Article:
Monthly Archives: January 2013

Building Innovation Capability

During a recent workshop I conducted in New Jersey, participants shared their perspective that innovation is often too tightly tied to Research and Development. It’s seen as something that R&D departments are “in charge of,” rather than as an integrated, daily activity for staff across a corporation.

As a result, the product of innovation is frequently perceived as being patents or inventions, not new ways of doing business or revamping routines. And when front-line employees feel disconnected from the innovation process, they don’t contribute the ideas that arise directly from hearing about customer wants and problems – the types of ideas that are capable of spawning game-changing products.

Building innovation capability is about ensuring that employees at every level of the organization have the skills and understanding they need to incorporate creativity as a natural and easy part of their everyday routines. When that happens, the pipeline of ideas that often flows in only one direction can be transformed into an interconnected web of opportunities that encourage innovation across an organization.

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Return on Engagement: Reaping the Benefits of Creative, Motivated Employees

In today’s world of information, innovation and ideas, brainpower is undoubtedly the most valuable asset most corporations own. Like financial or physical assets, which are safeguarded, insured and audited, the resource of talented human beings is an asset that needs to be equally valued.

Paychecks are obviously the most basic of staff motivators. But while the financial rewards – money, benefits, pensions and the like – will typically keep employees loyal, they aren’t necessarily the best way to keep them engaged. What will keep them engaged is the opportunity to creatively shape their jobs and workplaces, through finding and solving new problems and implementing new solutions.

Engaging employees in creative problem solving can directly increase revenues and cut costs by developing new corporate products and methods. Innovation starts with identifying new problems to solve, so a culture of creativity and adaptability is crucial in today’s rapidly-changing economic climate.

But the human resource benefits of creative engagement are as important as the direct economic benefits. Research has demonstrated that human beings find exploration, creative activity and the opportunity to satisfy their curiosity to be intrinsically motivating. As creative engagement provides employees with more rewarding work, it also has been shown to increase motivation and commitment.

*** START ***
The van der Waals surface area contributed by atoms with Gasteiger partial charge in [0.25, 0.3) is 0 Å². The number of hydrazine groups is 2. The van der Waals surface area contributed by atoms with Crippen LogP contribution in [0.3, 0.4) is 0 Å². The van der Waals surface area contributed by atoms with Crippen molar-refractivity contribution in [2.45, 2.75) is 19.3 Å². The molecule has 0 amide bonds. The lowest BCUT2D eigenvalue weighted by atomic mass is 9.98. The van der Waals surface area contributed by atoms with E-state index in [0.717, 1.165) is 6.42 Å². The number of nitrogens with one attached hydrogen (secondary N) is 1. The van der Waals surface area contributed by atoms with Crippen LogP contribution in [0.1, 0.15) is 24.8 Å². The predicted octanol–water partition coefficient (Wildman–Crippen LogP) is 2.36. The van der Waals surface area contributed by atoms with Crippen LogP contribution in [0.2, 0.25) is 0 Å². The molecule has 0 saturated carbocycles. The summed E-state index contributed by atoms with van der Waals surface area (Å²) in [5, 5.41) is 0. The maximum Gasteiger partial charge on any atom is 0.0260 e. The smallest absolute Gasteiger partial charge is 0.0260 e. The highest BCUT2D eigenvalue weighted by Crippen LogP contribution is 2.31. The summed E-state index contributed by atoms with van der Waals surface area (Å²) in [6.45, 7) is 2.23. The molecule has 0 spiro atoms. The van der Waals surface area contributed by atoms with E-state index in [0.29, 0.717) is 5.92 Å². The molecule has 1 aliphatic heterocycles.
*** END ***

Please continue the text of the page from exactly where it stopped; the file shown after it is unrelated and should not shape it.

Encouraged to engage in finding and solving problems, employees become motivated and desire even more participation in not only creative activity, but also their routine, efficiency-driven work. They work harder to perfect their own workplace practices, and gain self-esteem through their accomplishments. Creative activity stimulates teamwork, as people help each other to solve problems. Happier and more motivated employees typically have lower absenteeism and job turnover rates.

Invest in training employees at all levels in creative problem solving, and then empower them to use those creative skills within their own jobs. Along with a more innovative workplace, the investment will build an engaged workforce that happily brings its maximum brainpower to the job every day.

 

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What’s Your Style?

It’s relatively common to hear workplace comments like, “She’s an idea person,” or “He’s a detail guy.” Intuitively, most people recognize that solving a problem or creating a product requires a number of different tasks to be completed, and also that different people prefer different tasks. But a vague intuitive sense is only vaguely helpful when building successful teams.

Understanding the key stages of creative problem solving is the first step to finding the right balance between generators, those idea people who are great at finding problems and recognizing opportunities, conceptualizers who are good at understanding and defining those problems and coming up with ideas for solving them, optimizers who like to evaluate the ideas to pick the best solution and implementers, who are good at the hands-on, detail-oriented execution of the plan.

Build a team with too many generators or conceptualizers and it will tend to get stuck at the idea stage, with little momentum for moving toward implementing a concrete solution. A team with too many implementers may be inclined to rush preliminary ideas into immediate use, without enough time for thorough development and evaluation.

The ideal blend of problem solving styles will vary from team to team, as well as across departments and organizations. During uncertain economic times, the need for innovation and for optimally-designed teams will be most evident. But even in the most stable and prosperous of times, organizations will benefit from helping employees to recognize their own preferences and learn how to most successfully integrate their styles with those of their teammates.

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